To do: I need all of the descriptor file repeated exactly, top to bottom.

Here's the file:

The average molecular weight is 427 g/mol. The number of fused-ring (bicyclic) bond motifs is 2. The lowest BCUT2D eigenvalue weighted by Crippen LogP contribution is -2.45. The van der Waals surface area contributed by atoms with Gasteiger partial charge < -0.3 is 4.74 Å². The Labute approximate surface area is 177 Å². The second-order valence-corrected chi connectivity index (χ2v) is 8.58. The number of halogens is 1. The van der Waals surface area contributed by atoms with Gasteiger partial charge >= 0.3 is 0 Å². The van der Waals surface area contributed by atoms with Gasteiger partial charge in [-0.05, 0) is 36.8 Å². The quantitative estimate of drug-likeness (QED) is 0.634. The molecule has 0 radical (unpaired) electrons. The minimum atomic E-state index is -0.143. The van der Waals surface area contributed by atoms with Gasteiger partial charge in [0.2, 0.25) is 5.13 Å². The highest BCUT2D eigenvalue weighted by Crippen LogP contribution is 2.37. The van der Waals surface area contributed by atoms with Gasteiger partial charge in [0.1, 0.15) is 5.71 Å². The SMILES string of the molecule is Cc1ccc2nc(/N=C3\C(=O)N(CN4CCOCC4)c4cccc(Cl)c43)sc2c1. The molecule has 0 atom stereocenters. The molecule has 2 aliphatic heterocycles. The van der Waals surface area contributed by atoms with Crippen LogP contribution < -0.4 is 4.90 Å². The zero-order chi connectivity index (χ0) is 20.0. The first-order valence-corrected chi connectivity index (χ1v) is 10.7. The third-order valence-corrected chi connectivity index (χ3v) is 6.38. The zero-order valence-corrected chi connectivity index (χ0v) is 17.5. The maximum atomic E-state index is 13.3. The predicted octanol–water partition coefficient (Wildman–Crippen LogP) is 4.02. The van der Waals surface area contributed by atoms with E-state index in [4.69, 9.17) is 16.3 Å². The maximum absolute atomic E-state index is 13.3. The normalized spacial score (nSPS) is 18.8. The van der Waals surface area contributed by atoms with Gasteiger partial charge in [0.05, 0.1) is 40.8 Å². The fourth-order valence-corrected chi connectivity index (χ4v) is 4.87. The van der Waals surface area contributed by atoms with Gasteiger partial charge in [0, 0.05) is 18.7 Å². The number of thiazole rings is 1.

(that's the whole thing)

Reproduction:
The average molecular weight is 427 g/mol. The number of fused-ring (bicyclic) bond motifs is 2. The lowest BCUT2D eigenvalue weighted by Crippen LogP contribution is -2.45. The van der Waals surface area contributed by atoms with Gasteiger partial charge < -0.3 is 4.74 Å². The Labute approximate surface area is 177 Å². The second-order valence-corrected chi connectivity index (χ2v) is 8.58. The number of halogens is 1. The van der Waals surface area contributed by atoms with Gasteiger partial charge >= 0.3 is 0 Å². The van der Waals surface area contributed by atoms with Gasteiger partial charge in [-0.05, 0) is 36.8 Å². The quantitative estimate of drug-likeness (QED) is 0.634. The molecule has 0 radical (unpaired) electrons. The minimum atomic E-state index is -0.143. The van der Waals surface area contributed by atoms with Gasteiger partial charge in [0.2, 0.25) is 5.13 Å². The highest BCUT2D eigenvalue weighted by Crippen LogP contribution is 2.37. The van der Waals surface area contributed by atoms with Gasteiger partial charge in [0.1, 0.15) is 5.71 Å². The SMILES string of the molecule is Cc1ccc2nc(/N=C3\C(=O)N(CN4CCOCC4)c4cccc(Cl)c43)sc2c1. The molecule has 0 atom stereocenters. The molecule has 2 aliphatic heterocycles. The van der Waals surface area contributed by atoms with Crippen LogP contribution < -0.4 is 4.90 Å². The zero-order chi connectivity index (χ0) is 20.0. The first-order valence-corrected chi connectivity index (χ1v) is 10.7. The third-order valence-corrected chi connectivity index (χ3v) is 6.38. The zero-order valence-corrected chi connectivity index (χ0v) is 17.5. The maximum atomic E-state index is 13.3. The predicted octanol–water partition coefficient (Wildman–Crippen LogP) is 4.02. The van der Waals surface area contributed by atoms with E-state index in [4.69, 9.17) is 16.3 Å². The maximum absolute atomic E-state index is 13.3. The normalized spacial score (nSPS) is 18.8. The van der Waals surface area contributed by atoms with Gasteiger partial charge in [0.05, 0.1) is 40.8 Å². The fourth-order valence-corrected chi connectivity index (χ4v) is 4.87. The van der Waals surface area contributed by atoms with Gasteiger partial charge in [0, 0.05) is 18.7 Å². The number of thiazole rings is 1.